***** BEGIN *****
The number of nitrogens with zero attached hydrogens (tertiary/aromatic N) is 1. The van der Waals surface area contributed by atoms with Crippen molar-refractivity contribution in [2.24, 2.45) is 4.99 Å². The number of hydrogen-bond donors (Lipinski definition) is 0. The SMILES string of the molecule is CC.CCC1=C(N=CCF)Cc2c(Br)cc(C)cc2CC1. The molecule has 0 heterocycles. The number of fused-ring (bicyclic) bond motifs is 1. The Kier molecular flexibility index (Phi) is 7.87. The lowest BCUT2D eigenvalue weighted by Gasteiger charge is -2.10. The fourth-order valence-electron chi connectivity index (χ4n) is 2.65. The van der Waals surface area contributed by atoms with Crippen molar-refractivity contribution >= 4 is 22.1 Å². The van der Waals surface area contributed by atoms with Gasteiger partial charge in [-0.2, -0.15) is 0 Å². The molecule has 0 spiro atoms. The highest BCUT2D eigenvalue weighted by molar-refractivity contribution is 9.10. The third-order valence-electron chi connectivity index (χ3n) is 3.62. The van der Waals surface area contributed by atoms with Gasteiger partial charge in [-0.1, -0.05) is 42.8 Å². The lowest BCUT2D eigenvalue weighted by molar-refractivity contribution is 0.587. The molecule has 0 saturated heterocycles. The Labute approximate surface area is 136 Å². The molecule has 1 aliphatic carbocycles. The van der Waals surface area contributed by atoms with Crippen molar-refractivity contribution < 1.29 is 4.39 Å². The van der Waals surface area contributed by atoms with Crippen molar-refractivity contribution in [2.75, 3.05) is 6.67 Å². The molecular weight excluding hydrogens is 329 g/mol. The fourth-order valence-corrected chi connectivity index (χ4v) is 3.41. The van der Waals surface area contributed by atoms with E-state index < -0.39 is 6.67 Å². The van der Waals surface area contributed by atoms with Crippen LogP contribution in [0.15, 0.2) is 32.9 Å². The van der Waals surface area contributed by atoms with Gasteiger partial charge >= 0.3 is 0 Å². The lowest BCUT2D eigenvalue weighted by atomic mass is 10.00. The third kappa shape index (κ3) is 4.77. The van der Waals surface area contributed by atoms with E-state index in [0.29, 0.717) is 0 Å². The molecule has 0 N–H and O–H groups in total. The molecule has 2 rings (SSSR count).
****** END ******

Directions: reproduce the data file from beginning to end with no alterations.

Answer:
The number of nitrogens with zero attached hydrogens (tertiary/aromatic N) is 1. The van der Waals surface area contributed by atoms with Crippen molar-refractivity contribution in [2.24, 2.45) is 4.99 Å². The number of hydrogen-bond donors (Lipinski definition) is 0. The SMILES string of the molecule is CC.CCC1=C(N=CCF)Cc2c(Br)cc(C)cc2CC1. The molecule has 0 heterocycles. The number of fused-ring (bicyclic) bond motifs is 1. The Kier molecular flexibility index (Phi) is 7.87. The lowest BCUT2D eigenvalue weighted by Gasteiger charge is -2.10. The fourth-order valence-electron chi connectivity index (χ4n) is 2.65. The van der Waals surface area contributed by atoms with Crippen molar-refractivity contribution >= 4 is 22.1 Å². The van der Waals surface area contributed by atoms with Gasteiger partial charge in [-0.2, -0.15) is 0 Å². The molecule has 0 spiro atoms. The highest BCUT2D eigenvalue weighted by molar-refractivity contribution is 9.10. The third-order valence-electron chi connectivity index (χ3n) is 3.62. The van der Waals surface area contributed by atoms with Gasteiger partial charge in [-0.1, -0.05) is 42.8 Å². The lowest BCUT2D eigenvalue weighted by molar-refractivity contribution is 0.587. The molecule has 0 saturated heterocycles. The Labute approximate surface area is 136 Å². The molecule has 1 aliphatic carbocycles. The van der Waals surface area contributed by atoms with Crippen molar-refractivity contribution < 1.29 is 4.39 Å². The van der Waals surface area contributed by atoms with Crippen molar-refractivity contribution in [2.75, 3.05) is 6.67 Å². The molecular weight excluding hydrogens is 329 g/mol. The fourth-order valence-corrected chi connectivity index (χ4v) is 3.41. The van der Waals surface area contributed by atoms with E-state index < -0.39 is 6.67 Å². The van der Waals surface area contributed by atoms with Crippen LogP contribution in [0.15, 0.2) is 32.9 Å². The van der Waals surface area contributed by atoms with Gasteiger partial charge >= 0.3 is 0 Å². The lowest BCUT2D eigenvalue weighted by atomic mass is 10.00. The third kappa shape index (κ3) is 4.77. The van der Waals surface area contributed by atoms with E-state index in [0.29, 0.717) is 0 Å². The molecule has 0 N–H and O–H groups in total. The molecule has 2 rings (SSSR count).